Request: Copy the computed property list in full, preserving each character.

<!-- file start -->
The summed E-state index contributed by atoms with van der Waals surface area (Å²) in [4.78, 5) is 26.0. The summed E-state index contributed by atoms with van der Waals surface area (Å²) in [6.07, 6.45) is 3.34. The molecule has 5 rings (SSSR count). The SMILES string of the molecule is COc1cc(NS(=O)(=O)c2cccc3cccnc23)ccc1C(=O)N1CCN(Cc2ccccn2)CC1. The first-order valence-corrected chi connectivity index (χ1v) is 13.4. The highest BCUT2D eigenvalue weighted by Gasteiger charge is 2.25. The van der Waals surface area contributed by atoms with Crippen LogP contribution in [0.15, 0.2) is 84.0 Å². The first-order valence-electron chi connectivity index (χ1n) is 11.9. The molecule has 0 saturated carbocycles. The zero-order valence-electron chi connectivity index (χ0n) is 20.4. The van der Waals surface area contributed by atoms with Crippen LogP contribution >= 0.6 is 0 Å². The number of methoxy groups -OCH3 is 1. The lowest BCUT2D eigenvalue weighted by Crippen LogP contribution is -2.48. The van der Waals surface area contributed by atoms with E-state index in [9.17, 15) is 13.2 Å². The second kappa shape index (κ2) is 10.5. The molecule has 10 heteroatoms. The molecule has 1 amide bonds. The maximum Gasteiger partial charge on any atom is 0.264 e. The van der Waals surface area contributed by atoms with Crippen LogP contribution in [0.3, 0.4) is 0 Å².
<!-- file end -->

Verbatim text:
The summed E-state index contributed by atoms with van der Waals surface area (Å²) in [4.78, 5) is 26.0. The summed E-state index contributed by atoms with van der Waals surface area (Å²) in [6.07, 6.45) is 3.34. The molecule has 5 rings (SSSR count). The SMILES string of the molecule is COc1cc(NS(=O)(=O)c2cccc3cccnc23)ccc1C(=O)N1CCN(Cc2ccccn2)CC1. The first-order valence-corrected chi connectivity index (χ1v) is 13.4. The highest BCUT2D eigenvalue weighted by Gasteiger charge is 2.25. The van der Waals surface area contributed by atoms with Crippen LogP contribution in [0.15, 0.2) is 84.0 Å². The first-order valence-electron chi connectivity index (χ1n) is 11.9. The molecule has 0 saturated carbocycles. The zero-order valence-electron chi connectivity index (χ0n) is 20.4. The van der Waals surface area contributed by atoms with Crippen LogP contribution >= 0.6 is 0 Å². The number of methoxy groups -OCH3 is 1. The lowest BCUT2D eigenvalue weighted by Crippen LogP contribution is -2.48. The van der Waals surface area contributed by atoms with E-state index in [9.17, 15) is 13.2 Å². The second kappa shape index (κ2) is 10.5. The molecule has 10 heteroatoms. The molecule has 1 amide bonds. The maximum Gasteiger partial charge on any atom is 0.264 e. The van der Waals surface area contributed by atoms with Crippen LogP contribution in [0.3, 0.4) is 0 Å².